Make time to be a good neighbor
When people don’t take responsibility for monitoring young people’s behavior in their neighborhood, sometimes it’s due to fear. But often it’s due to peoples’ busy and somewhat solitary lives. Young people fare better when they have adults in their lives who expect them to do their best. To achieve the most positive effects, parents and guardians, schools, youth organizations, and, yes, neighbors all need to be involved in providing rules, monitoring behavior, and setting high expectations. Remember: everyone is someone’s neighbor. Young people benefit from knowing their neighbors are looking out for their safety, as well as monitoring their behavior. Don’t become paralyzed by fear, apathy, or the pure busyness of life. Neighborhood Boundaries is Asset 13 of Search Institute’s 40 Developmental Assets, the qualities, experiences, and relationships that help young people grow up healthy, caring, and responsible.
Here are the facts
Research shows that young people will focus more of their energy on positive activities than on negative ones if they live in a neighborhood in which neighbors take responsibility for monitoring young people’s behavior. About 47 percent of young people, ages 11–18, say they have neighbors who take responsibility for monitoring young people’s behavior, according to Search Institute surveys. Creating and enforcing neighborhood boundaries helps promote leadership, fairness, and success among young people.
Tips for building this asset
You don’t have to be a community organizer to help create a community where neighbors monitor young people’s behavior. All you need to do is get to know the people who live near you—children and their parents. Talk with parents about the boundaries they would like for their children in the neighborhood.
Also try this
In your home and family: Talk with your child about the importance of following rules in your neighborhood and community: What are the boundaries of our neighborhood? How do you know? Which neighbors seem to notice what you do? How do you feel about that?
In your neighborhood and community: Get together with other adult neighbors—parents and nonparents. Discuss neighborhood boundaries. Identify three boundaries everyone agrees on, such as no alcohol at teen parties. Agree to help enforce the boundaries. And when you see young people making a positive contribution and setting a good example, be sure to thank them.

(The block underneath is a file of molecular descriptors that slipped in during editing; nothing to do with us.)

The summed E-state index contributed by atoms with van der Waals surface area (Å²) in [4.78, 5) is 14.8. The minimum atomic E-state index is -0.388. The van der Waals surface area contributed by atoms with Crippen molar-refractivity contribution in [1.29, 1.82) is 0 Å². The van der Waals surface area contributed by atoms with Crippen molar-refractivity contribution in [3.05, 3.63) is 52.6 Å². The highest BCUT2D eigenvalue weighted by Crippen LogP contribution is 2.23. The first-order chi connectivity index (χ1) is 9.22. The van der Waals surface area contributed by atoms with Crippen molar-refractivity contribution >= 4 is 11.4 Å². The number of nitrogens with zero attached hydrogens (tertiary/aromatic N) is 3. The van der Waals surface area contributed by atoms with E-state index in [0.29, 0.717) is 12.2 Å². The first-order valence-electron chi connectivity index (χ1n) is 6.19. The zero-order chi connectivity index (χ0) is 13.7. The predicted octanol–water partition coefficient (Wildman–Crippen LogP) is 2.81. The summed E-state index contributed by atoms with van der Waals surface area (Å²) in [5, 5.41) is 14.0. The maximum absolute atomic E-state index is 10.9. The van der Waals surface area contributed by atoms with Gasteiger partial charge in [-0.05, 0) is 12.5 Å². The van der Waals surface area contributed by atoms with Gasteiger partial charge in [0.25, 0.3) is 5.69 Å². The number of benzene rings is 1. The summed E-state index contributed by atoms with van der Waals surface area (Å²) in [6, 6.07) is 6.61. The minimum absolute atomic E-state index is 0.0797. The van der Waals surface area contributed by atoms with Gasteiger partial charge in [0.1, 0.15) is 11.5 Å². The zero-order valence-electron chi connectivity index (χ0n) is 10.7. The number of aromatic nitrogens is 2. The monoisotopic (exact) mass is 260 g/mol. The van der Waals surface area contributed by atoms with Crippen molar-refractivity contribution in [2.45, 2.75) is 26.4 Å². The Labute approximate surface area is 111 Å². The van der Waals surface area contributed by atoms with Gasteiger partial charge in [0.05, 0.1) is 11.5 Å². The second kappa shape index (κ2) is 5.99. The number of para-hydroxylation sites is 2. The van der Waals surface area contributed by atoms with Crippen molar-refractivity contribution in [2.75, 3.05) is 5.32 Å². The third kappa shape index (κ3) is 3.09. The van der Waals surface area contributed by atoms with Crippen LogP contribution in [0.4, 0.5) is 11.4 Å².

In your school or youth program: Talk to the young people in your class or group about their neighborhoods. Do they know what the boundaries are? Do they feel safe in their neighborhood? Do they care about their neighborhood and how other young people behave there? If they feel they don’t know their neighbors or their neighborhood boundaries, brainstorm ways they could make positive changes in their neighborhood
Want to know more about the 40 Developmental Assets and ideas for helping young people build them? Visit www.search-institute.org/assets.
Developmental Assets® are positive factors within young people, families, communities, schools, and other settings that research has found to be important in promoting the healthy development of young people. From Instant Assets: 52 Short and Simple E-Mails for Sharing the Asset Message. Copyright © 2007 by Search Institute®, 877-240-7251; www.search-institute.org. This message may be reproduced for educational, noncommercial uses only (with this copyright line). All rights reserved.